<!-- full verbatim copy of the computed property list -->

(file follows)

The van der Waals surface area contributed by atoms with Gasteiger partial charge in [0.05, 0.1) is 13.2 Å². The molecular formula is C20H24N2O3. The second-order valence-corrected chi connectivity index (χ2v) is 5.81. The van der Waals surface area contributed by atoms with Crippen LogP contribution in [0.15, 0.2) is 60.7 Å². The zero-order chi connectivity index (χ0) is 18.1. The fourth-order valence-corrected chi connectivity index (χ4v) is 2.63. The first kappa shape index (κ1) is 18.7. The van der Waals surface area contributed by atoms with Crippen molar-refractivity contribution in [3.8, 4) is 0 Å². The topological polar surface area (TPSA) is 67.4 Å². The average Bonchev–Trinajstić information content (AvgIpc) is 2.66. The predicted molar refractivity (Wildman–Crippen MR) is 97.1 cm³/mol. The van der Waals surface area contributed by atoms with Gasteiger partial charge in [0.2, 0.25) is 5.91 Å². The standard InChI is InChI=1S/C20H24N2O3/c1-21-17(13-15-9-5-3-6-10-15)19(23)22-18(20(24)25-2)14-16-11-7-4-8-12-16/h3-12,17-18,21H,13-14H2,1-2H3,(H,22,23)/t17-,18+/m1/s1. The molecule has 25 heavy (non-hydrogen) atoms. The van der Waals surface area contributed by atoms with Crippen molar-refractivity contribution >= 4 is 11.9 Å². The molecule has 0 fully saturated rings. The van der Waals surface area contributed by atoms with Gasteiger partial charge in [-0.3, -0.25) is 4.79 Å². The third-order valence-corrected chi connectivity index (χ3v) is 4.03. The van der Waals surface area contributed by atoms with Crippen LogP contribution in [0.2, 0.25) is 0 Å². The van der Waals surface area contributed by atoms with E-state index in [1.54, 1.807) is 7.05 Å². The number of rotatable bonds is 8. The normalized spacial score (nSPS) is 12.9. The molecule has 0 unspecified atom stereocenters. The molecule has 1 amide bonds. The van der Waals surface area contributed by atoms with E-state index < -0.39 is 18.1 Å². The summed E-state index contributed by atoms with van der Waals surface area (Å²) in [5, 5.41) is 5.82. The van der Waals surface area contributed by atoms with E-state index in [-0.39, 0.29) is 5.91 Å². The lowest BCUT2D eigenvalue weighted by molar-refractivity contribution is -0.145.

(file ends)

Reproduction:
The van der Waals surface area contributed by atoms with Gasteiger partial charge in [0.05, 0.1) is 13.2 Å². The molecular formula is C20H24N2O3. The second-order valence-corrected chi connectivity index (χ2v) is 5.81. The van der Waals surface area contributed by atoms with Crippen LogP contribution in [0.15, 0.2) is 60.7 Å². The zero-order chi connectivity index (χ0) is 18.1. The fourth-order valence-corrected chi connectivity index (χ4v) is 2.63. The first kappa shape index (κ1) is 18.7. The van der Waals surface area contributed by atoms with Crippen molar-refractivity contribution in [3.8, 4) is 0 Å². The topological polar surface area (TPSA) is 67.4 Å². The average Bonchev–Trinajstić information content (AvgIpc) is 2.66. The predicted molar refractivity (Wildman–Crippen MR) is 97.1 cm³/mol. The van der Waals surface area contributed by atoms with Gasteiger partial charge in [0.2, 0.25) is 5.91 Å². The standard InChI is InChI=1S/C20H24N2O3/c1-21-17(13-15-9-5-3-6-10-15)19(23)22-18(20(24)25-2)14-16-11-7-4-8-12-16/h3-12,17-18,21H,13-14H2,1-2H3,(H,22,23)/t17-,18+/m1/s1. The molecule has 25 heavy (non-hydrogen) atoms. The van der Waals surface area contributed by atoms with Crippen molar-refractivity contribution >= 4 is 11.9 Å². The molecule has 0 fully saturated rings. The van der Waals surface area contributed by atoms with Gasteiger partial charge in [-0.3, -0.25) is 4.79 Å². The third-order valence-corrected chi connectivity index (χ3v) is 4.03. The van der Waals surface area contributed by atoms with Crippen LogP contribution in [0.2, 0.25) is 0 Å². The van der Waals surface area contributed by atoms with E-state index in [1.54, 1.807) is 7.05 Å². The number of rotatable bonds is 8. The normalized spacial score (nSPS) is 12.9. The molecule has 0 unspecified atom stereocenters. The molecule has 1 amide bonds. The van der Waals surface area contributed by atoms with E-state index < -0.39 is 18.1 Å². The summed E-state index contributed by atoms with van der Waals surface area (Å²) in [5, 5.41) is 5.82. The van der Waals surface area contributed by atoms with E-state index in [-0.39, 0.29) is 5.91 Å². The lowest BCUT2D eigenvalue weighted by molar-refractivity contribution is -0.145.